The Max Planck Institute for Solid State Research (German: Max-Planck-Institut für Festkörperforschung) was founded in 1969 and is one of the 82 Max Planck Institutes of the Max Planck Society. It is located on a campus in Stuttgart, together with the Max Planck Institute for Intelligent Systems.
|Purpose||Research in the physics and chemistry of solid states|
|Professor Ali Alavi|
|Max Planck Society|
Research focus Edit
Research at the Max Planck Institute for Solid State Research is focused on the physics and chemistry of condensed matter, including especially complex materials and nanoscale science. In both of these fields, electronic and ionic transport phenomena are of particular interest.
The institute currently has eight departments.
Electronic Structure Theory Edit
Led by Ali Alavi, the Department of Electronic Structure Theory is concerned with the development of ab initio methods for treating correlated electronic systems, using Quantum Monte Carlo, quantum chemical and many-body methodologies. Ab initio methods (including density functional theory) will be applied to problems of interest in heterogeneous catalysis, surface chemistry, electrochemistry, and photochemistry.
Solid State Spectroscopy Edit
The Department of Solid State Spectroscopy is headed by Bernhard Keimer. Collective quantum phenomena in highly correlated electronic materials are studied by spectroscopic and scattering techniques. Topics of particular current interest include the interplay between charge, orbital, and spin degrees of freedom in transition metal oxides, the mechanism of high-temperature superconductivity, and the control of electronic phase behavior in metal-oxide superlattices. The department also develops new spectroscopic methods such as high-resolution neutron spectroscopy and spectral ellipsometry.
Nanoscale Science Edit
Research efforts in the Department of Nanoscale Science, directed by Klaus Kern, are centered on nanometer-scale science and technology with a focus on the bottom-up paradigm. The aim of the interdisciplinary research at the interface between physics, chemistry and biology is to gain control of materials at the atomic and molecular level, enabling the design of systems and devices with properties determined by quantum behavior on one hand and approaching functionalities of living matter on the other hand.
The Lotsch department employs modern techniques of nanochemistry and combines them with classical methods of solid-state synthesis to develop materials with complex property profiles, including two-dimensional systems and layered heterostructures, porous frameworks, photonic nanostructures, and solid electrolytes for applications in (photo)catalysis, sensing, and solid-state batteries. Our research vision is to translate fundamental research into sustainable material solutions to meet today’s global challenges, specifically in energy conversion and storage.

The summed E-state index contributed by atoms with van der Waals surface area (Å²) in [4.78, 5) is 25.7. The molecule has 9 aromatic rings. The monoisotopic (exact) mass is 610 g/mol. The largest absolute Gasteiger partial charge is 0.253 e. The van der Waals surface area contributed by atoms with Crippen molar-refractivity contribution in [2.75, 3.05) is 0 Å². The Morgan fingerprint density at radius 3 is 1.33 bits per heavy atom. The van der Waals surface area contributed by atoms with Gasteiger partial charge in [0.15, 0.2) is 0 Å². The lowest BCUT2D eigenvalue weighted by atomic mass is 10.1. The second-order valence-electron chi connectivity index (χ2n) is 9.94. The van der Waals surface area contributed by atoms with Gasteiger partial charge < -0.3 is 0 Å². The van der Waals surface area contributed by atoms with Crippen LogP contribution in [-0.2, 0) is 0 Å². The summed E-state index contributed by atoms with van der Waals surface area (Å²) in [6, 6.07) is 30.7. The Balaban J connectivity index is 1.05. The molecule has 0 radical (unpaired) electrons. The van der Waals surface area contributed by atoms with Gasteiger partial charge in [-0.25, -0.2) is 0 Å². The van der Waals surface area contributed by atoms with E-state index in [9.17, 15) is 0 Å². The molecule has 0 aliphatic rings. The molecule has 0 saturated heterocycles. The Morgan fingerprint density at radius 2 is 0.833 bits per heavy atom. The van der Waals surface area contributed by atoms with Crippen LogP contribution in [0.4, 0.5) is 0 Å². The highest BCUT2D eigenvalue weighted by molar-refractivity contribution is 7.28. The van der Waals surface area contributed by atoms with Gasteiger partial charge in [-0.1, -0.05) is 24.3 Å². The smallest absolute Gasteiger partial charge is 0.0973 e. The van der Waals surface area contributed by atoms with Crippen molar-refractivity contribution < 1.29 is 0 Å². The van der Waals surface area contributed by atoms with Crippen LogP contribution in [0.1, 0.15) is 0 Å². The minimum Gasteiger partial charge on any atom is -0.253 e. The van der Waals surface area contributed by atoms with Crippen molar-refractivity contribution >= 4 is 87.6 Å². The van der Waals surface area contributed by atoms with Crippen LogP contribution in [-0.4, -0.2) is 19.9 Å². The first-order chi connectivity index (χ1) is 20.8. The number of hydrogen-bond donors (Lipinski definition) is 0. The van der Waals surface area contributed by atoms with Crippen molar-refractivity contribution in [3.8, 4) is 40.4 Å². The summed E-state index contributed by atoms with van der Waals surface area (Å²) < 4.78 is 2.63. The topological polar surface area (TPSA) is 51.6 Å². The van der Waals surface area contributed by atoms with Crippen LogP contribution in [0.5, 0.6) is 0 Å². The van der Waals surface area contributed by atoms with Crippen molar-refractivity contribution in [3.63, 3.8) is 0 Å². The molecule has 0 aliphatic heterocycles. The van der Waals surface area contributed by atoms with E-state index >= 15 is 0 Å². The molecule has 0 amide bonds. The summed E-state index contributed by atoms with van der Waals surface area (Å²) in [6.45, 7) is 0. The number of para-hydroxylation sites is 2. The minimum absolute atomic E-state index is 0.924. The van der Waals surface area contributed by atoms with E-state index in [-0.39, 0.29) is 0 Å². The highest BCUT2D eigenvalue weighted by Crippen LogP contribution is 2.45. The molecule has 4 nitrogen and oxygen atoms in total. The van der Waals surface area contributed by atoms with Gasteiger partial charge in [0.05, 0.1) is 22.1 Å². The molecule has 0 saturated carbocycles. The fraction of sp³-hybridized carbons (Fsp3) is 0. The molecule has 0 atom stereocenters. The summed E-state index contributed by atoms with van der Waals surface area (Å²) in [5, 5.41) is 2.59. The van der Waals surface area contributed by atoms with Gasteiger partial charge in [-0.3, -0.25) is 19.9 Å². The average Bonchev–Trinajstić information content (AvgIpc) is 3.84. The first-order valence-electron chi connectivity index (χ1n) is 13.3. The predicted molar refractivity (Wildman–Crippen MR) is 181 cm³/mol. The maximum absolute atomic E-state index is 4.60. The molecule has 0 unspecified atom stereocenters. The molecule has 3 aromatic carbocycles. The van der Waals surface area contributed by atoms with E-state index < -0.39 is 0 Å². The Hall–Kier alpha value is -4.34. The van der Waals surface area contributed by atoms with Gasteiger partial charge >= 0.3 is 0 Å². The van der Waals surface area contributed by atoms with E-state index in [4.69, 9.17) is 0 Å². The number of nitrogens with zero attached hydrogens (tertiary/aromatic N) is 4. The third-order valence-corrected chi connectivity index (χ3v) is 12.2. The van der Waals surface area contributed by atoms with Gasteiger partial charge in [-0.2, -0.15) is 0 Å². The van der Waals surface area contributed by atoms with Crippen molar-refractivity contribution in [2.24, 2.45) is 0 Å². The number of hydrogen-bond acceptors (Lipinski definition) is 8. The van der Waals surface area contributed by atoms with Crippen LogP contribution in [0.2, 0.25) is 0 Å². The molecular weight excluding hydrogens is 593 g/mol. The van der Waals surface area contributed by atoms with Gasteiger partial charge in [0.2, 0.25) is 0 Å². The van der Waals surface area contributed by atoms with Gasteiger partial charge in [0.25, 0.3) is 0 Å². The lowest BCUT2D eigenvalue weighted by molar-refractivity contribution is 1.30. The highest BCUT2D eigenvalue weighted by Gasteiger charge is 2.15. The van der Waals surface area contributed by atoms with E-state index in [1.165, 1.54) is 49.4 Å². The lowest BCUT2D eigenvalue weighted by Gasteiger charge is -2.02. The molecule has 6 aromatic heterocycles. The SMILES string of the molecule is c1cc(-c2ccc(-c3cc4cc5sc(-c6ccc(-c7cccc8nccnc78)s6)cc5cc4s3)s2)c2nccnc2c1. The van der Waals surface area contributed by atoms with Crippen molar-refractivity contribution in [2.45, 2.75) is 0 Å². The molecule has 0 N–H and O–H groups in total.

Physical Chemistry of Solids Edit
Under Joachim Maier, the Department of Physical Chemistry of Solids is concerned with electrochemistry and ion transport. Emphasis is laid on ion conductors (such as inorganic or organic proton, metal ion and oxygen ion conductors) and mixed conductors (typically perovskites). The research ranges from the exploration of basic mechanisms to the design of materials for electrochemical applications (batteries, fuel cells, sensors). Of special significance is the scientific foundation of the field Nanoionics.
Solid State Quantum Electronics Edit
Induced by quantum mechanical phenomena, heterostructures grown from complex materials offer a fascinating potential to create novel electron systems. Many have outstanding properties that are not otherwise found in nature. The design, growth, and exploration of such electron systems are at the focus of the Department of Solid State Quantum Electronics spearheaded by Klaus von Klitzing. The group is led by Jochen Mannhart.
Quantum Many-Body Theory Edit
Directed by Walter Metzner, Electronic properties of solids are analyzed and computed in the Department of Quantum Many-Body Theory with a main emphasis on systems where electronic correlations play a crucial role, such as cuprates, manganites and other transition metal oxides. Besides symmetry-breaking phase transitions leading to magnetism, orbital and charge order, or superconductivity, correlations can also cause electron localization and many other striking many-body effects not described by the independent electron approximation.